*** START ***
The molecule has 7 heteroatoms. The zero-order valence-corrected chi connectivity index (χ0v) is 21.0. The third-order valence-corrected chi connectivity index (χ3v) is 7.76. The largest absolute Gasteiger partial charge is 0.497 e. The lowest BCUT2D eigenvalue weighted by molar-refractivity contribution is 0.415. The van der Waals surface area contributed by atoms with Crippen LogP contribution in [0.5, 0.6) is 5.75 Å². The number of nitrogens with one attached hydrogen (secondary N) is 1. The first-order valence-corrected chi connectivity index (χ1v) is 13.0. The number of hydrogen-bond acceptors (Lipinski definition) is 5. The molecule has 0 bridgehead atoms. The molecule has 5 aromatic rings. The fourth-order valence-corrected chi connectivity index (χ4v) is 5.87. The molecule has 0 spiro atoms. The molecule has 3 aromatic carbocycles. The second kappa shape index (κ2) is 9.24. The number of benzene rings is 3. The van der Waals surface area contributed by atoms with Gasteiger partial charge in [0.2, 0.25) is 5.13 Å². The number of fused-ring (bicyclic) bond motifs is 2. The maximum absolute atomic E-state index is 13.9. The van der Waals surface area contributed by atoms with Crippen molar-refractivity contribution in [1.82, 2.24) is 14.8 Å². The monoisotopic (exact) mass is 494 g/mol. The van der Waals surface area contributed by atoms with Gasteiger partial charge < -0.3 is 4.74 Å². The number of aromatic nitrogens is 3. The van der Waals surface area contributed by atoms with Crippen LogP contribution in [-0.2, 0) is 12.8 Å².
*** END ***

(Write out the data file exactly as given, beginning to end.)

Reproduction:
The molecule has 7 heteroatoms. The zero-order valence-corrected chi connectivity index (χ0v) is 21.0. The third-order valence-corrected chi connectivity index (χ3v) is 7.76. The largest absolute Gasteiger partial charge is 0.497 e. The lowest BCUT2D eigenvalue weighted by molar-refractivity contribution is 0.415. The van der Waals surface area contributed by atoms with Crippen LogP contribution in [0.5, 0.6) is 5.75 Å². The number of nitrogens with one attached hydrogen (secondary N) is 1. The first-order valence-corrected chi connectivity index (χ1v) is 13.0. The number of hydrogen-bond acceptors (Lipinski definition) is 5. The molecule has 0 bridgehead atoms. The molecule has 5 aromatic rings. The fourth-order valence-corrected chi connectivity index (χ4v) is 5.87. The molecule has 0 spiro atoms. The molecule has 3 aromatic carbocycles. The second kappa shape index (κ2) is 9.24. The number of benzene rings is 3. The van der Waals surface area contributed by atoms with Gasteiger partial charge in [0.2, 0.25) is 5.13 Å². The number of fused-ring (bicyclic) bond motifs is 2. The maximum absolute atomic E-state index is 13.9. The van der Waals surface area contributed by atoms with Crippen molar-refractivity contribution in [1.82, 2.24) is 14.8 Å². The monoisotopic (exact) mass is 494 g/mol. The van der Waals surface area contributed by atoms with Gasteiger partial charge < -0.3 is 4.74 Å². The number of aromatic nitrogens is 3. The van der Waals surface area contributed by atoms with Crippen LogP contribution in [-0.2, 0) is 12.8 Å².